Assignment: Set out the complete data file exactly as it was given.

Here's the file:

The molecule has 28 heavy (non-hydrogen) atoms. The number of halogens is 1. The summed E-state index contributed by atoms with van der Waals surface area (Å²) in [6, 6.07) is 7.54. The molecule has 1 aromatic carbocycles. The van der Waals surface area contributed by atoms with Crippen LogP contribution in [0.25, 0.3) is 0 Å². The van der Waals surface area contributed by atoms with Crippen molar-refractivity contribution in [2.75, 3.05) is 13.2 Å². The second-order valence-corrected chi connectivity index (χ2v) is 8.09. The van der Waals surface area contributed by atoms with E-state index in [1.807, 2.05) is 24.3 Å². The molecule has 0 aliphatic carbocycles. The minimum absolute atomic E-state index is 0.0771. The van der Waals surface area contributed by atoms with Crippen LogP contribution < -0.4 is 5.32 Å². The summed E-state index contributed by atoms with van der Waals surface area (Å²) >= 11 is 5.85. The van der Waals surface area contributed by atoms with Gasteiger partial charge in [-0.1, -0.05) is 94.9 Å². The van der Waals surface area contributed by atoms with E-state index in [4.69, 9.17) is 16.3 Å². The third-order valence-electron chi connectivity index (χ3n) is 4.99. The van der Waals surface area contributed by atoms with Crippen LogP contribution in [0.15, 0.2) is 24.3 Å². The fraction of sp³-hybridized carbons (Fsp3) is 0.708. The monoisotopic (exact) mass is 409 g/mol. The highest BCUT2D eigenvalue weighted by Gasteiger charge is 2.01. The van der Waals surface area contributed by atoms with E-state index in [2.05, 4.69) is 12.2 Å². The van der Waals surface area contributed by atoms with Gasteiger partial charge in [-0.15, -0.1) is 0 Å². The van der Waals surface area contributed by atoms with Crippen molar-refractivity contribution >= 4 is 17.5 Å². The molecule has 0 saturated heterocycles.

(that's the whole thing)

The molecule has 28 heavy (non-hydrogen) atoms. The number of halogens is 1. The summed E-state index contributed by atoms with van der Waals surface area (Å²) in [6, 6.07) is 7.54. The molecule has 1 aromatic carbocycles. The van der Waals surface area contributed by atoms with Crippen LogP contribution in [0.25, 0.3) is 0 Å². The van der Waals surface area contributed by atoms with Crippen molar-refractivity contribution in [2.75, 3.05) is 13.2 Å². The second-order valence-corrected chi connectivity index (χ2v) is 8.09. The van der Waals surface area contributed by atoms with E-state index in [1.807, 2.05) is 24.3 Å². The molecule has 0 aliphatic carbocycles. The minimum absolute atomic E-state index is 0.0771. The van der Waals surface area contributed by atoms with Crippen LogP contribution < -0.4 is 5.32 Å². The summed E-state index contributed by atoms with van der Waals surface area (Å²) >= 11 is 5.85. The van der Waals surface area contributed by atoms with Gasteiger partial charge in [-0.1, -0.05) is 94.9 Å². The van der Waals surface area contributed by atoms with E-state index in [4.69, 9.17) is 16.3 Å². The third-order valence-electron chi connectivity index (χ3n) is 4.99. The van der Waals surface area contributed by atoms with Crippen LogP contribution in [0.15, 0.2) is 24.3 Å². The fraction of sp³-hybridized carbons (Fsp3) is 0.708. The monoisotopic (exact) mass is 409 g/mol. The highest BCUT2D eigenvalue weighted by Gasteiger charge is 2.01. The van der Waals surface area contributed by atoms with E-state index in [2.05, 4.69) is 12.2 Å². The van der Waals surface area contributed by atoms with Gasteiger partial charge in [-0.15, -0.1) is 0 Å². The van der Waals surface area contributed by atoms with Crippen molar-refractivity contribution >= 4 is 17.5 Å². The molecule has 0 saturated heterocycles.